449 views | Chinemerem Nnawuihe | July 28, 2020
Adoption is a process by which the legal relationship between a child and his natural/biological parents is severed and another relationship is established between the child and a third party or parties.
In other words, it is a process of establishing a new union from a defunct, collapsed or even ascertainable parenthood between a child and another person or persons other than his natural/biological parents.
We will take a review of Adoption under the Statute and under the Customary Law.
Adoption under the Statute
The first known statutory provision for adoption in Nigeria was a Private Member’s Bill which was presented to the then Eastern House of Assembly in April 1958. The Bill was introduced by Mr G.C. Okeya who was representing the then Owerri Division.
Although the Bill was not eventually passed into Law, it, however, served as a starting point for a Legislative/Statutory framework for adoption in Nigeria. It gave rise to a subsequent Bill which was passed into Law as the Eastern Adoption Laws 1965 and came into force on the 20th of May, 1965.
Today, adoption in Nigeria is governed by two Laws – The Child Rights Act 2003 and the Adoption Laws of the various states.
Who can adopt a child under the Statute?
As a general rule, any person may be authorised by the court to adopt a child. However, two persons cannot adopt a child except they are a lawfully wedded couple – a husband and his wife. There’s no other case where more than one person would be allowed to adopt a child.
Also, where a sole applicant is a male, he will not be allowed to adopt a female child unless there are exceptional circumstances which in the opinion of the court will justify the making of the order. The essence of this prohibition is to guard against the danger of sexual corruption of the female child.
This also applies to female applicants; they can only be allowed to adopt a female child unless there are exceptional circumstances which would make the court to order otherwise.
By the provisions of Section 129(c) of the Child Rights Act, a single person who seeks to adopt a child must have attained the age of 35 years.
Under Section 4(1) of the then Eastern Region Law of Adoption and Section 131(1)(a) of the Child Rights Act, any person who seeks to adopt a child must not be less than 25 years and must be at least 21 years older than the child. This also applies to a couple seeking to adopt a child – each of the couples must have attained the age of 25 years.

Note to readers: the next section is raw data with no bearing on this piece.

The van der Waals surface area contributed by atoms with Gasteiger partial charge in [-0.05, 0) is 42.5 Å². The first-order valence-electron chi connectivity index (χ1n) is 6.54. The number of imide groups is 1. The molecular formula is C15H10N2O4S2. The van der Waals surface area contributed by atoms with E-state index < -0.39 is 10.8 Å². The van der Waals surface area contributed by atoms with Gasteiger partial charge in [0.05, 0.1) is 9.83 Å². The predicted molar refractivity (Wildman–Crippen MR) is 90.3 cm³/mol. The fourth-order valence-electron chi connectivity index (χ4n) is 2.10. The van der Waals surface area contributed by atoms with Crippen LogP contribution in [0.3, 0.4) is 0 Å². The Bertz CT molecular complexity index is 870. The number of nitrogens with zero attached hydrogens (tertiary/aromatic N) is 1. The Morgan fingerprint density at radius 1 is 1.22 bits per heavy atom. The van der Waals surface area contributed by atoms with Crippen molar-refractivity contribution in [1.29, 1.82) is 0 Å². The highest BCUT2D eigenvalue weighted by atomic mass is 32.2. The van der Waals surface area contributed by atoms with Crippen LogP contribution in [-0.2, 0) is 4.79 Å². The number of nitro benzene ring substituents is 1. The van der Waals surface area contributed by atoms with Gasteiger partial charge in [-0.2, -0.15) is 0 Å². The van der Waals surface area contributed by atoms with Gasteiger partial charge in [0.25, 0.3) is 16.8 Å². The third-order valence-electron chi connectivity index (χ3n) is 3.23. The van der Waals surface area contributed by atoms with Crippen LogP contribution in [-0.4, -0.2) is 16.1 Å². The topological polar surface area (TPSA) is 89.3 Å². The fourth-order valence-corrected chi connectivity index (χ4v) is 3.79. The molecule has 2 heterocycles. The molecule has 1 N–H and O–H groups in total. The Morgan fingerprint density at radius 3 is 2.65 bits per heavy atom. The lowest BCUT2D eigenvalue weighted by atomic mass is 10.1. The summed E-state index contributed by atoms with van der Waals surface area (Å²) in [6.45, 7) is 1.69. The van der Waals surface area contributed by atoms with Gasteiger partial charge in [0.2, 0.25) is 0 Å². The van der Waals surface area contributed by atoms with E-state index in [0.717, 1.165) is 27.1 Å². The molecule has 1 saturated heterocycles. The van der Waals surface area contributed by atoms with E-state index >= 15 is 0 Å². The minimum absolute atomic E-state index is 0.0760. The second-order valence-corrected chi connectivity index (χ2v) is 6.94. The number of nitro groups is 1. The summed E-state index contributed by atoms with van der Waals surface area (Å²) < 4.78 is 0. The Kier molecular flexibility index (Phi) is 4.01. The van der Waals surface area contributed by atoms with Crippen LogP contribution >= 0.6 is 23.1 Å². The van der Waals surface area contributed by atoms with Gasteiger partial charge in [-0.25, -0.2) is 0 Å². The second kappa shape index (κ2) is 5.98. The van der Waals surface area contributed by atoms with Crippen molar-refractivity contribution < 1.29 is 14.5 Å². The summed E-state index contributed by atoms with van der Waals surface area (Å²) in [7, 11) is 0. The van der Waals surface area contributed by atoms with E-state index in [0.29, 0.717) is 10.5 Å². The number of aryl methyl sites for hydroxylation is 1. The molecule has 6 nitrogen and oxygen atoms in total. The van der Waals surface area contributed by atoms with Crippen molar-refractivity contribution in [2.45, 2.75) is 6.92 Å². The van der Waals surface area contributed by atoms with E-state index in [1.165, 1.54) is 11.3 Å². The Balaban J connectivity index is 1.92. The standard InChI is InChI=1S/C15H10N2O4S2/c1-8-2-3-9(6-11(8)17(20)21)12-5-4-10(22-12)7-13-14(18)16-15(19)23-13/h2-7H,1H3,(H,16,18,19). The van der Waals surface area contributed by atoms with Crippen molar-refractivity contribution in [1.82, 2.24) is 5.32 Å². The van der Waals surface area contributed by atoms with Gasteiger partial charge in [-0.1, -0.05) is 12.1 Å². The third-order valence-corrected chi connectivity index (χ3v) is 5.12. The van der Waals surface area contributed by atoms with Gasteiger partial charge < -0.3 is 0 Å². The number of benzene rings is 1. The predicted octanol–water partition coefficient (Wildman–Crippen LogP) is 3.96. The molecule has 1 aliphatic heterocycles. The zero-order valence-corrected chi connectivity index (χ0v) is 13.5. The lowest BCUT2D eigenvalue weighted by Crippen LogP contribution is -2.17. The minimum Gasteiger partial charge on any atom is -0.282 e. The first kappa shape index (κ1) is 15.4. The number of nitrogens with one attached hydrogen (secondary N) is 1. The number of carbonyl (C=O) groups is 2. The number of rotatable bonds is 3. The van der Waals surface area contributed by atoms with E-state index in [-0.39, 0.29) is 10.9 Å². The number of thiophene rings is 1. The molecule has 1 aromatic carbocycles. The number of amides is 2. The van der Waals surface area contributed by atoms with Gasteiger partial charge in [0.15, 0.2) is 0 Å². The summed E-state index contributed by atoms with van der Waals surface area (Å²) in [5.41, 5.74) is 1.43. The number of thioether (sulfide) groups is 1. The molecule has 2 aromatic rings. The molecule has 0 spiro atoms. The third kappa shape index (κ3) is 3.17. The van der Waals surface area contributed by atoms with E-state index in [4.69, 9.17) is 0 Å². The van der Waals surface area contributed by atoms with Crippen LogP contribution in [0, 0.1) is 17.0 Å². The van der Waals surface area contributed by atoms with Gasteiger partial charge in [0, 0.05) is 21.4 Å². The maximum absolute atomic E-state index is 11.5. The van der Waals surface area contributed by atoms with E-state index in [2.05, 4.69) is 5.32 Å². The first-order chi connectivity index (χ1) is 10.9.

It is also an essential prerequisite for a person seeking to adopt a child to have a residence or be resident in the state where the child to be adopted also lives.
Under Section 126(1) of the Child Rights Act, a person seeking to adopt a child is required to formally make an application to the High (Family) Court which would be accompanied with the following documents:
Consent as an essential element in adoption
Three types of consent are relevant and they are:
The court may dispense with consent before making an order for adoption if it will be in the best interest of the child to do so.
The court may on an application for an Adoption Order, postpone the determination of the application and make an interim Order granting the custody of the child to the applicant for a probationary period not exceeding 2 years.
The Interim Order may be made on such terms in respect of: Maintenance, Education, Supervision and Welfare of the child as the court considers appropriate but the Order must impose a condition that the child must be under the supervision of a Welfare Officer and must not be taken outside the state without the consent of the court.
Adoption under Customary Law
Under Customary Law, adoption may be effected formally or informally; for instance, among the Esans of Edo State, a meeting of the families of the prospective adopter and the infant to be adopted is held. At this meeting, a formal transfer of parental rights and obligations is effected with the approval of both families. This is often followed by ceremonies performed to initiate the child to be adopted into the new family.
On the other hand, informal adoption is the process by which foster parentage matures with time into adoption. This happens where the child taken into foster parentage stays so long with his foster parents that with time he becomes adopted into the family by ACKNOWLEDGMENT.
Under Customary Law, it is usually an infant that is adopted but in the absence of any rule to the contrary it is possible to adopt an adult but not a married person.
Unlike adoption under the Statute, Customary Law allows only males (no females) of full age to adopt a child – this is because our society is Patrilineal.
Consent under Customary Law
The consent of a child’s natural/biological parents is not mandatory in Customary Law; rather the consent of the person to be adopted is paramount and fundamental in forging the new link especially where the child is capable of expressing an opinion.
In the case of a child of tender age who is incapable of expressing an opinion, consent becomes operational at the attainment of capacity especially under an informal adoption.
Legal Effects of Adoption
Difference between adoption and guardianship